The pound fell to its lowest in two weeks against both the dollar and the euro as investors sought safe haven currencies following a crash in oil prices.
U.S. oil futures turned negative for the first time ever on Monday, causing the dollar to rise to near two-week highs against a basket of assets as investors shunned riskier assets.
The change in global risk appetite drove the pound more than better-than-expected unemployment data for March, which showed that unemployment benefit claims increased by 12,100 in March, far below the median forecast of 172,500 in a poll of economists.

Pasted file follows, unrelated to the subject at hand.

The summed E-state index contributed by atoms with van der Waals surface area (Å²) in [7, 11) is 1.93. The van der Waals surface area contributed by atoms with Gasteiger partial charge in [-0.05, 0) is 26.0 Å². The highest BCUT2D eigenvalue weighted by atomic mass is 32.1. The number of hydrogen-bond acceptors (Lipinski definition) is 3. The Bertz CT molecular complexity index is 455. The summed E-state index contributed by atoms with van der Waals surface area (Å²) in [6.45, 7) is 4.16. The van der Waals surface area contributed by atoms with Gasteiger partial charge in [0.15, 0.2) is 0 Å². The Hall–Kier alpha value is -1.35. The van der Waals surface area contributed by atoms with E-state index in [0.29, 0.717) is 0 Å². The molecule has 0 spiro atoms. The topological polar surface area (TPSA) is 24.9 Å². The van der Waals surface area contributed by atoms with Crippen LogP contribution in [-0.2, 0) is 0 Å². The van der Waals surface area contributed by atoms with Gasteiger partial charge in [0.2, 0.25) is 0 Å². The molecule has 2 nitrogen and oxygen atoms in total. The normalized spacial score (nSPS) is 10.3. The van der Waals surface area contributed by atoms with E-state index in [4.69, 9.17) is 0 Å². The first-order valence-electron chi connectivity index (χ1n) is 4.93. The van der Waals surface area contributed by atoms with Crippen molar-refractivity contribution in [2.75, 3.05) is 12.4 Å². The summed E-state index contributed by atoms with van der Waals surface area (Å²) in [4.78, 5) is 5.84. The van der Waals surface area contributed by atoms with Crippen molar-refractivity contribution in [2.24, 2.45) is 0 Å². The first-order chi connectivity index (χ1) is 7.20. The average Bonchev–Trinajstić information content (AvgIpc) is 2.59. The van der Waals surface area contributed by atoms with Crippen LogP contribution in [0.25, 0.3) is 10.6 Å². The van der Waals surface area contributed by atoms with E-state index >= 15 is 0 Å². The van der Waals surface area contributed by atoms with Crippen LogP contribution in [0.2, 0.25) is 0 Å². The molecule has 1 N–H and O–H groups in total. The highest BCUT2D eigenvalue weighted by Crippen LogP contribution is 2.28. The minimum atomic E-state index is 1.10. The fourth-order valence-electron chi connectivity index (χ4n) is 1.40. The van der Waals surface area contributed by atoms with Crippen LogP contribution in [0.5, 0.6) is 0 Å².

The data was based on the situation on March 12, 11 days before the government declared the lockdown that has paralysed much of Britain’s economy, limiting its impact on the economic outlook.
As measures to limit the spread of the coronavirus, such as shutting down businesses, take their toll on the economy, Britain is facing what is expected to be its worst recession in 300 years.
In addition to the economic fallout from the lockdown, the pound is also being held down by Brexit, negotiations for which are due to take place via teleconferencing over the next three months.